Archive for August 17, 2008

The Brain is Plastic

Posted in FILM with tags , , , , , , , , , , on August 17, 2008 by dcairns

Edinburgh Book Festival, which takes over Charlotte Square Gardens and runs concurrently with most of the other Edinburgh festivals, always sounds more exciting to me than it is. When I get there, I’m always reminded that all it is, is a small-ish bookshop, a coffee shop and some tents where talks happen.

Fortunately, we had tickets for a talk, by Dr. Ben Goldacre who writes the Bad Science column for The Guardian newspaper, and now this book. Unfortunately, he missed his train.

So we began with what a lot of people may have seen as the support act, David McFarland, who has a book, Guilty Robots, Happy Dogs: The Question of Alien Minds. He turned out to be a wry and engaging speaker.

Then Goldacre arrived at last, and it was sort of like a lecture by A.J.P. Taylor being interrupted by a set from the Rolling Stones. Goldacre’s charisma and speed of delivery made him an adrenalin jolt after the slow-burn wit of McFarland. Not that he “blew him away”, just that the change of pace was refreshing.

Goldacre writes about how most science stories in the press are completely bogus. Real and interesting and important press releases are ignored while the media goes after fake scare stories, and the Daily Mail pursues its “Sysiphean task of dividing all the objects in the world into those which cause cancer and those which cure cancer.” Goldacre is adept at channelling his outrage at this into humour. He’s also devilishly handsome. Technically a nerd, but if he was cast in a TV show as a nerd you’d just  say, “Ah, they just got a handsome guy and gave him comedy hair.” Fiona has decided to add him to her roster of “husbands”.

Goldacre WAS in fact cast in a BBC3 popular science show, but deliberately scuttled the ship before it aired, because they wanted to not only dumb down and falsify the science, but obliterate the ethics. “I don’t know why they thought *I* was the guy to do that show for them,” he observed. TV science is in as bad a shape as newspaper science, mainly because the majority of TV makers don’t care, it seems to me. They care about having TV careers, whereas, being a doctor, Goldacre doesn’t need to worry about that. Do they care about good television? Perhaps, but only in the sense of that phrase: “Did you see Oliver Reed drunkenly vomiting a chair leg through Clive James’ skull? That was brilliant television.” At some point the idea that television should be a degrading freakshow took hold.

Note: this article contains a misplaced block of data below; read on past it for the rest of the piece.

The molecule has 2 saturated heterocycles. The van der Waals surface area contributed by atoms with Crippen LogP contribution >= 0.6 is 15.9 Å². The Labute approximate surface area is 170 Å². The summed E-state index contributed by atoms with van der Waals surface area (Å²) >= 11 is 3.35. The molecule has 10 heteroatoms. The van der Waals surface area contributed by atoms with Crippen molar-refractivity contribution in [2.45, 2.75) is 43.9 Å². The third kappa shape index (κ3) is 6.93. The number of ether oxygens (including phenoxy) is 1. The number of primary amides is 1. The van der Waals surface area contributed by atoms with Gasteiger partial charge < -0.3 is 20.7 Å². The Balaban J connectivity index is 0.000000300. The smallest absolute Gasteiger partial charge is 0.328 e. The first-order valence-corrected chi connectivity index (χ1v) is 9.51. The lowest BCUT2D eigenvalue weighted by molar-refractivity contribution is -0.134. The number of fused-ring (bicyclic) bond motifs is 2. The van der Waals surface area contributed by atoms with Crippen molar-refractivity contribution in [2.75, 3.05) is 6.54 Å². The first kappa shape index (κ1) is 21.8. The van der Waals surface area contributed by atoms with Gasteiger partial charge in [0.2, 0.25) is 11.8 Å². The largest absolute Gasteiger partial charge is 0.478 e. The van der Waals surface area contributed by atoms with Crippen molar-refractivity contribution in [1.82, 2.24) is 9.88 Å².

Meanwhile, questions were asked, and Goldacre discussed the giant evils of Big Pharma and the smaller-but-still-giant evils of alternative health scam artists, and harked back to fifty years ago. At this point David McFarland got the biggest laugh of the event:

“Fifty years ago, my father was a doctor. The drugs companies used to send him all these little samples. I asked him what he did with all these little samples. He said, ‘Well, they’re all more or less Vaseline, so I just put ’em in my hair.'”

After the event we swung by a charity book sale we’d heard about from friend Nicola of the Edinburgh Film Guild (the world’s oldest running Film Society, though I should stress than back in the ’30s they had to get by without Nicola). No film books, but some science ones. I grabbed, and am enjoying, The Brain that Changes Itself, by Norman Doidge. Two Incredible Stories:

Scientist Paul Bach-y-Rita invented a machine in the ’60s that let blind people see. They sat in a chair and operated a huge video camera. The camera was attached to a contraption on their back that stimulated their skin. The little vibrators would wobble away in places on the back corresponding to where the camera image was dark and held still for the light bits. Eventually the patient could “see” the camera image with their back, the way the victim of the torture device in Kafka’s In the Penal Colony can “read” the name of the crime being carved onto his body. But nicer.

“‘Jigamy’? What the hell is ‘jigamy’?”

“That’s my wife! She’s not wearing her glasses. She’s holding a bunch of flowers,” the blind people would say. Only this time, they’d be right.

The same Bach-Y-Rita guy helped out when a woman lost all her sense of balance after an overlong bout of cheap antibiotics. she felt like she was falling, all the time. Even when she did fall down, and was on the floor, she still felt like she was falling. Can you imagine how horrible that must be?

Victims of this disorder are known as wobblers, but you MUSTN’T LAUGH.

Bach-Y-Rita fixed her up with a big sci-fi helmet that could tell which way was up (I’m guessing spirit levels), wired to a patch that sat on her tongue (the tongue is incredibly sensitive because unlike most of the rest of us, it isn’t covered with a layer of dead skin). The tongue pad could be electrically stimulated in different areas, depending on where the patient’s head was. This replaced her faulty inner ear apparatus… with her tongue.

Not only could she now walk about, hop, and dance while wearing this preposterous contraption, but there was a short residual effect when she took it off. When she wore the device longer, the residual effect lasted MUCH longer. After a year of treatment, she is no longer a wobbler.

This is all just from chapter one… the book details how brain function may not be as fixed as has been thought. “The brain is plastic.”